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LaCie 120 review: LaCie 120

LaCie 120

Lara Luepke
3 min read
Well known for high-end LCDs made for graphics professionals, such as the 321 and 319 models, LaCie enters the mainstream corporate category with the 120. Though it doesn't break boundaries in the design area, it knocks out the competition with its excellent performance. For workers who dabble in design in addition to typical work apps, the LaCie 120 is a viable option, but it's too expensive for cube drones--at $719, it's the most expensive business-class 20-inch LCD we've seen. For similar performance and adjustability at a much lower price point, we recommend the Dell UltraSharp 2007FP or the Samsung SyncMaster 204T.
Basic black is the norm for business displays, and the LaCie 120 doesn't break the mold. The large oblong base is unremarkable, but it keeps the monitor stably anchored to the desk. Unlike many bare-bones business displays, such as the Envision EN2028, the LaCie 120 offers plenty of ergonomic adjustability. The monitor has 4.5 inches of height adjustment, 45 degrees of swivel in each direction, and the panel tilts 5 degrees forward and 20 degrees back. Adjustments are generally easy to make, though the included LaFrame accessory may hinder them. The LaFrame, a 33-by-22-inch screen, can be attached to the back of your monitor to reduce distractions and block out ambient light. While we like the concept, we're unconvinced that the giant black screen delivers the optimum viewing solution.
Along the back of the monitor are DVI-D and D-Sub ports, and LaCie includes cables for each. Unfortunately, LaCie completely ignores cable management; we like to see at least a loop to thread the cords through or, better yet, a complete cable management system such as the one on the ViewSonic 930B.
We couldn't ask for a more user-friendly onscreen menu. It's basic but simple to navigate. The five control panel buttons are discreetly placed on the right bezel, and the white labels are easy to read. We appreciate the dedicated input select button, which lets you easily toggle between two computers. And though it's not marked as such, the Auto button doubles as an exit key when navigating the menu. The up and down arrows also pull double duty by launching brightness and contrast menus, respectively.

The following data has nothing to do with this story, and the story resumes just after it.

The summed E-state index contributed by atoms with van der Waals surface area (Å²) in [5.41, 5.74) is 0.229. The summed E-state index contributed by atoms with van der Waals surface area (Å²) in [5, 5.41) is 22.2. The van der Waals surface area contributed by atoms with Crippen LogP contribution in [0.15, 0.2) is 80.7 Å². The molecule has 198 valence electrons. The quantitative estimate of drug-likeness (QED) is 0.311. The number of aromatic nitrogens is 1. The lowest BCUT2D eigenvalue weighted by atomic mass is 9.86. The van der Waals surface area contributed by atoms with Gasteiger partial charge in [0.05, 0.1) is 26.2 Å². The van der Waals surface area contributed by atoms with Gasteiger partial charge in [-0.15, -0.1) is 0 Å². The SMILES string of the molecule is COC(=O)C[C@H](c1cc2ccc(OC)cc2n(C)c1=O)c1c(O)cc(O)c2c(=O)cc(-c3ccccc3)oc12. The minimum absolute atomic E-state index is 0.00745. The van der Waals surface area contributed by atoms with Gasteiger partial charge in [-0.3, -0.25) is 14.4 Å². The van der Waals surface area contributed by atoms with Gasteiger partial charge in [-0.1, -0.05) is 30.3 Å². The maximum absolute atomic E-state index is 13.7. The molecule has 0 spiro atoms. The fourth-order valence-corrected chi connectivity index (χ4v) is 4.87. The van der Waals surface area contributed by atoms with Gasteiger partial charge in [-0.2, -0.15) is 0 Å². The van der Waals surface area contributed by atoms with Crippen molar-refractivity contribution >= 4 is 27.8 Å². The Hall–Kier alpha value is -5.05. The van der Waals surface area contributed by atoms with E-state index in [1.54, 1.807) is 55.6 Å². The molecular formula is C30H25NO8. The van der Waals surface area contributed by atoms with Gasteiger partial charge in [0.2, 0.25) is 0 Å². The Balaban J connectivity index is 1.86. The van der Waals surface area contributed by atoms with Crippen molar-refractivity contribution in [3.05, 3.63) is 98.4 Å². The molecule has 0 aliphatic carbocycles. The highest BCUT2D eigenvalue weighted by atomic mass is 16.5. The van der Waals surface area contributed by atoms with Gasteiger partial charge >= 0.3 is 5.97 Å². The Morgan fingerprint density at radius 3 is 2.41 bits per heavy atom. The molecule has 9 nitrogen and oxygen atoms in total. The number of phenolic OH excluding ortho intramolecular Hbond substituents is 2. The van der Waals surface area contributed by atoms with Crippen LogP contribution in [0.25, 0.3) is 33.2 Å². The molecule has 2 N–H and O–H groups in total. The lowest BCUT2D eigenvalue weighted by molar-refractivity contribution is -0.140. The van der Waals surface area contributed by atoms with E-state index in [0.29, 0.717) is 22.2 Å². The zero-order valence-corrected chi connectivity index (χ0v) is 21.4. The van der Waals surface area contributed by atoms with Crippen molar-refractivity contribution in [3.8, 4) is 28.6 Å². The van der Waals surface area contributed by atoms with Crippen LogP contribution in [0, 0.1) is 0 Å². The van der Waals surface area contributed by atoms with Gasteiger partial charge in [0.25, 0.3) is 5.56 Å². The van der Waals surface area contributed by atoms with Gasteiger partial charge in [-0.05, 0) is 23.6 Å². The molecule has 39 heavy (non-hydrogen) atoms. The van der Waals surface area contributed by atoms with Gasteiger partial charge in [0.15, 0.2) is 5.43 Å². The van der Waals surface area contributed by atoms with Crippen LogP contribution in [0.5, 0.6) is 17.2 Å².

Tested at its 1,600x1,200 native resolution, the LaCie 120 gave an excellent performance on CNET Labs DisplayMate-based tests. Text looked sharp and clear in both serif and sans serif fonts. Grayscale test screens showed a near-perfect fade, though we did notice subtle bluish-purple tints throughout. Colors were bright, vivid, and accurate, with only minimal compression in the reds and blues.
DVD playback on the LaCie 120 was fairly impressive, especially considering its rather slow 16-millisecond response time. We noticed a fair amount of noise, typical of LCD screens, though colors looked vivid and accurate. The slow response time was more of a factor in the gaming tests where we noticed blurring with fast-moving scenes.
LaCie offers an industry-standard three-year warranty on parts, labor, and the backlight. Phone support is available Monday through Friday from 7 a.m. to 5 p.m. PT, but you'll have to pay for the call. LaCie's Web site offers basic features such as FAQs and drivers, as well as e-mail and fax support.
CNET Labs DisplayMate tests  (Longer bars indicate better performance)

Brightness in cd/m²
Measured with the Minolta CA210

LaCie 120

Score Breakdown

Design 6Features 6Performance 9Support 6Setup 8